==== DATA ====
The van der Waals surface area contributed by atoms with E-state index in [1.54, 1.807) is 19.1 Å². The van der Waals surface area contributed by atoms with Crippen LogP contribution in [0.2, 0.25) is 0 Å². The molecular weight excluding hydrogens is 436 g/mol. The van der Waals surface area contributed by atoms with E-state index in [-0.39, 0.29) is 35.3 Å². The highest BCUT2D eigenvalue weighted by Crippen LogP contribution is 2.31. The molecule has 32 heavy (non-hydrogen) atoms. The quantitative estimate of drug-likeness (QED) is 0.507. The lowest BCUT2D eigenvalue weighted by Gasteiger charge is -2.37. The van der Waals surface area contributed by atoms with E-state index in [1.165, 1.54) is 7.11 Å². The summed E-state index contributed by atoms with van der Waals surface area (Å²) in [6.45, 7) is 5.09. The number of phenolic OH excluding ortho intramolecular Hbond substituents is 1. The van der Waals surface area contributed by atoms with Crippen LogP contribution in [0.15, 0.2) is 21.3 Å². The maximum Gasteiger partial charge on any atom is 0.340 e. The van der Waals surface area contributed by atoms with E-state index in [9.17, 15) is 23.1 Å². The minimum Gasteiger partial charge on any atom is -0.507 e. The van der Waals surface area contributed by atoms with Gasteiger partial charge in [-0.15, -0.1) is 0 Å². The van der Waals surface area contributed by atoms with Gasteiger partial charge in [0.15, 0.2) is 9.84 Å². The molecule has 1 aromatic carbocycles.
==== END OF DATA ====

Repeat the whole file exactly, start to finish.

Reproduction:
The van der Waals surface area contributed by atoms with E-state index in [1.54, 1.807) is 19.1 Å². The van der Waals surface area contributed by atoms with Crippen LogP contribution in [0.2, 0.25) is 0 Å². The molecular weight excluding hydrogens is 436 g/mol. The van der Waals surface area contributed by atoms with E-state index in [-0.39, 0.29) is 35.3 Å². The highest BCUT2D eigenvalue weighted by Crippen LogP contribution is 2.31. The molecule has 32 heavy (non-hydrogen) atoms. The quantitative estimate of drug-likeness (QED) is 0.507. The lowest BCUT2D eigenvalue weighted by Gasteiger charge is -2.37. The van der Waals surface area contributed by atoms with E-state index in [1.165, 1.54) is 7.11 Å². The summed E-state index contributed by atoms with van der Waals surface area (Å²) in [6.45, 7) is 5.09. The number of phenolic OH excluding ortho intramolecular Hbond substituents is 1. The van der Waals surface area contributed by atoms with Crippen LogP contribution in [0.15, 0.2) is 21.3 Å². The maximum Gasteiger partial charge on any atom is 0.340 e. The van der Waals surface area contributed by atoms with E-state index in [9.17, 15) is 23.1 Å². The minimum Gasteiger partial charge on any atom is -0.507 e. The van der Waals surface area contributed by atoms with Gasteiger partial charge in [-0.15, -0.1) is 0 Å². The van der Waals surface area contributed by atoms with Gasteiger partial charge in [0.15, 0.2) is 9.84 Å². The molecule has 1 aromatic carbocycles.